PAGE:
NEW BUFFALO — The New Buffalo Area Schools Board of Education adopted a Student Rights policy related to Transgender Students during its May 22 regular meeting.
“Policy 5106 Transgender Students” opens with the following: The Board recognizes that transgender students, nationally and in Michigan, are targeted with physical violence and experience a hostile school environment more frequently than their peers. Supportive environments that acknowledge and affirm a student’s gender identity is a protective factor that improves health and educational outcomes. The Board supports protecting the rights of all students to self-identify and use the name, pronouns, and facilities that correspond with their gender identity. The Board prohibits unlawful discrimination, bullying, and harassment on the basis of sex, which includes sexual orientation and gender identity. The Board further prohibits unlawful discrimination, bullying, and harassment on the basis of gender, gender identity, gender expression, or gender-based stereotypes pursuant to Title IX of the Education Amendments of 1972.
Interim Superintendent Dr. Michael Lindley said the policy talks specifically about anti-bullying, anti-discrimination and anti-harassment which the district does not allow on the basis of sex which includes sexual orientation and gender identity.
He also noted that the board previously decided to handle student requests to use facilities like restrooms and locker rooms consistent with their gender identity on a case-by-case basis with gender-neutral bathrooms provided (he said two are currently in the high school and two in the middle school with another to be open near the gymnasium by the end of the week).
“I do think that this is an important policy, It’s probably a policy that’s a long time in coming and it does also require staff training,” he said.
Board member Brad Brunner said he was glad to hear administrators had talked to students while putting together a policy to help students flourish.
The policy was supported by several speakers during public comment portions of the May 22 meeting, with a student asking board members “Will you stand up and fight for us, will you fight for our rights? We are alongside you fighting for our lives,” prior to the vote.
Board President Lisa Werner told those who attended the meeting to support the policy “We feel you are trustworthy, we care about you and we want you to feel safe here in New Buffalo.”
Policy 5106 (which is effective immediately) also includes the following:
C. Initial Notification
The person best suited to determine a student’s Gender Identity is the individual student. A student will not be required to present legal or medical documentation of a gender transition when the student notifies the District of his, her, or their Gender Identity, preferred name, or Preferred Gender Pronouns. Once a student or the student’s parent/guardian notifies the District of the student’s Gender Identity, the District will meet with the student and the student’s parents, as appropriate, to discuss whether the student requires any accommodations or supports at school and how any needed supports will be communicated to staff and students. The District will ensure that all staff engage in reasonable and good faith efforts to address the student by the student’s preferred name and Preferred
The nature and type of supports the student may need at school may vary depending on the student’s age, grade level, abilities, family situation, and other factors. Any determination made about accommodations and supports for the student at school will take into account the student’s preferences, the parent(s)’s preferences, as appropriate, input from staff, and the most recent guidance from the U.S. Department of Education and the Michigan State Board of Education. A student may not have informed parents of the student’s Gender Identity. In that situation, disclosure to a student’s parents should be carefully considered on a case-by case basis. Administrators should involve the school counselor or social worker and consider the health, safety, and well-being of the student, as well as the school’s responsibility to keep parents informed, before making any disclosure.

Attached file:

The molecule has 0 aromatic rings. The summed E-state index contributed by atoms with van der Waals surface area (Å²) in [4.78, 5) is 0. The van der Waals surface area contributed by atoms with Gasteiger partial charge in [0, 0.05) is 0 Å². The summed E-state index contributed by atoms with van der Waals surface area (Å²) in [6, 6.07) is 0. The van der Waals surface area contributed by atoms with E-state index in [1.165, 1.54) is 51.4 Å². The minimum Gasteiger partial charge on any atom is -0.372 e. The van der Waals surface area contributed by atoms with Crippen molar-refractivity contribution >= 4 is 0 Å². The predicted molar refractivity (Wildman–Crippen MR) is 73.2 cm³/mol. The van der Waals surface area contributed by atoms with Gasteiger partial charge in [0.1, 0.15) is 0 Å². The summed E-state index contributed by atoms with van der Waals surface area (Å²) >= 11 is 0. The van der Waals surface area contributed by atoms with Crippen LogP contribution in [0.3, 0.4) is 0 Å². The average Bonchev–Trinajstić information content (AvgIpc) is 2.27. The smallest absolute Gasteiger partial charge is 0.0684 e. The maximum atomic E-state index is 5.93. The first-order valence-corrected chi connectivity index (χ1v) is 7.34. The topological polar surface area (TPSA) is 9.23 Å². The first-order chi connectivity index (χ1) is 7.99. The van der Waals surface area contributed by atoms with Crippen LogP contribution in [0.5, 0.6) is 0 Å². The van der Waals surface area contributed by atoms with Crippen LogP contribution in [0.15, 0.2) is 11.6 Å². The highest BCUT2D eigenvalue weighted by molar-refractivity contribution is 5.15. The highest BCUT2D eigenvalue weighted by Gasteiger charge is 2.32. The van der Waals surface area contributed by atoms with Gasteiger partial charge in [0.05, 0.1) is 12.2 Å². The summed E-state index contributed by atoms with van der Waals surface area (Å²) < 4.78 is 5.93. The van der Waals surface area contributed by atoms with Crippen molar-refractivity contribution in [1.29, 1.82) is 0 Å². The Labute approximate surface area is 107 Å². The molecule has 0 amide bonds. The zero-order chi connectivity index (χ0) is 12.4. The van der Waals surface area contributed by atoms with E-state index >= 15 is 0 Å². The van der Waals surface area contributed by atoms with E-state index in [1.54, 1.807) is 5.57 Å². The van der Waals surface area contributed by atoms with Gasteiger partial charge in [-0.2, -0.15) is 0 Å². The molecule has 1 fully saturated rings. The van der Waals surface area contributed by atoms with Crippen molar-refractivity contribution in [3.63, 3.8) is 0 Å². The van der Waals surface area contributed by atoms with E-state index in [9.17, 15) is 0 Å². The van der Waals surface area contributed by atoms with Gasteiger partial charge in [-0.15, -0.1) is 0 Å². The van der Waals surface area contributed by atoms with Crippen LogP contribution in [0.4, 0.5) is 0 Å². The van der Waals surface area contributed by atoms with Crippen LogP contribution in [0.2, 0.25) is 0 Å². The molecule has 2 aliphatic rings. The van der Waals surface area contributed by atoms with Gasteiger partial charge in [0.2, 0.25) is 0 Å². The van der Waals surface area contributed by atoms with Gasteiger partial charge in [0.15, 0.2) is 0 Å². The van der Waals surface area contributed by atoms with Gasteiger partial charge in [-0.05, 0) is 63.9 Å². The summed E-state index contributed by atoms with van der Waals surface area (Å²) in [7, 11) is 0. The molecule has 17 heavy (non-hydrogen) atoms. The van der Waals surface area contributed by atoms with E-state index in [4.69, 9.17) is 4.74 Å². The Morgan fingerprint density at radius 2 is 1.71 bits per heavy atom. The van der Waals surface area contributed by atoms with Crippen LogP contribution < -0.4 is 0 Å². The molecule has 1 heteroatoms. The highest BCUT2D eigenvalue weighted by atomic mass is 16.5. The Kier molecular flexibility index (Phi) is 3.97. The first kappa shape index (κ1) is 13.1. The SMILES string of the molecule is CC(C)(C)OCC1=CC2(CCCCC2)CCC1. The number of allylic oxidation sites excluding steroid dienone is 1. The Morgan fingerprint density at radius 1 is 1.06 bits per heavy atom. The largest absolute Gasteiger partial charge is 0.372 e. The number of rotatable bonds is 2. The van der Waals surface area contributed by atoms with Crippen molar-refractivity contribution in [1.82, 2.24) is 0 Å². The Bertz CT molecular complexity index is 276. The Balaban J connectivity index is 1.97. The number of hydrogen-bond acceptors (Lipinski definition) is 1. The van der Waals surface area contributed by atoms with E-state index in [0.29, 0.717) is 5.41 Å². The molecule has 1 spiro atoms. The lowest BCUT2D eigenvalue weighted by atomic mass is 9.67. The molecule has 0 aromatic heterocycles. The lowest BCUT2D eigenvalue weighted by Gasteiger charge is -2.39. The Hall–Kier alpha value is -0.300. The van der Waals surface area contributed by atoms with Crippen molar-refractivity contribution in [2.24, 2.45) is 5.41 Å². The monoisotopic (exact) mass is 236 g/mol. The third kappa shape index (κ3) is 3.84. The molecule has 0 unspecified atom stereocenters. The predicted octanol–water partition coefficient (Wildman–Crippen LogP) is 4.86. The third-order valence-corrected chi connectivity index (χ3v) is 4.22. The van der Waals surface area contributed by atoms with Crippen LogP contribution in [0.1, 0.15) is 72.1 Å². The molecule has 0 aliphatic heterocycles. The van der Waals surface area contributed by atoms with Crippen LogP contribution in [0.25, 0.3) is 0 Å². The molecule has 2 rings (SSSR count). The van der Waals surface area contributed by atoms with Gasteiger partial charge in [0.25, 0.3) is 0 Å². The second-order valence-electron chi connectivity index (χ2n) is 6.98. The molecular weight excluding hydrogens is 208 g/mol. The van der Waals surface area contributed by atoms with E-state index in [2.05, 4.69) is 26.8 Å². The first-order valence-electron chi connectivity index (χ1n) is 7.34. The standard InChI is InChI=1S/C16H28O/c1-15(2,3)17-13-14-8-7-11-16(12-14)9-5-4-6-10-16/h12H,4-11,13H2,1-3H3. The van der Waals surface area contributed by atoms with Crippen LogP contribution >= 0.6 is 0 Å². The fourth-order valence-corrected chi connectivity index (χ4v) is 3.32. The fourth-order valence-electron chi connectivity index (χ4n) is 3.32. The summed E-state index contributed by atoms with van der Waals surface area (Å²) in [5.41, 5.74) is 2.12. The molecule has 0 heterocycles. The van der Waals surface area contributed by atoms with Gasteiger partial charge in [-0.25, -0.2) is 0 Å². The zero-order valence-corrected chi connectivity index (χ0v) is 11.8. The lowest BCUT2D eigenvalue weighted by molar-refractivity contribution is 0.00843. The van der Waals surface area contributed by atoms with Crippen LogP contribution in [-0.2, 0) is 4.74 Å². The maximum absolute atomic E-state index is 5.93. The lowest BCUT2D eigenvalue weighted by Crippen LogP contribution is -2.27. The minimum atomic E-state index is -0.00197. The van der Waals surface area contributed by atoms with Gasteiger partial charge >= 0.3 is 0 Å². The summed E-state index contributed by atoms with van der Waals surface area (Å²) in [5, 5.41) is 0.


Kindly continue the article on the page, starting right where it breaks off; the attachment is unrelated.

D. Student Records
Upon request, if a student’s Gender Identity requires changes to student records, the District will make the appropriate changes, regardless of whether the student has “transitioned”, sought a legal name change, or taken other legal or medical action. This includes, but is not limited to, updating the District’s information systems, email addresses, class rosters, transcripts, and diplomas. The District will comply with reasonable requests to amend a former student’s secondary educational records, including diplomas and transcripts, after graduation, to ensure that those requesting records (e.g., college admissions office or potential employers) will only see the name and gender marker corresponding to the student’s stated gender identity.
E. Student Privacy
A student’s birth name and sex assigned at birth, or the fact that those differ from the student’s preferred name and Preferred Gender Pronouns is confidential information that constitutes personally identifiable information under the Family Educational Rights and Privacy Act. The District will ensure that any information relating to a student’s Gender Identity or Gender Expression is kept confidential in accordance with applicable state, local, and federal privacy laws.
Unless authorized by law, District staff will not disclose information that may reveal a student’s birth name or sex assigned at birth, or that those differ from the student’s preferred name and Preferred Gender Pronouns to others, including parents and other school staff.
F. Restroom and Locker Room Access
Student requests to use facilities like restrooms and locker rooms consistent with a student’s Gender Identity will be addressed by the District on a case-by-case basis consistent with state and federal law and guidance. Alternative and non-stigmatizing options, like gender-neutral or single-user restrooms will be made available to all students who request them.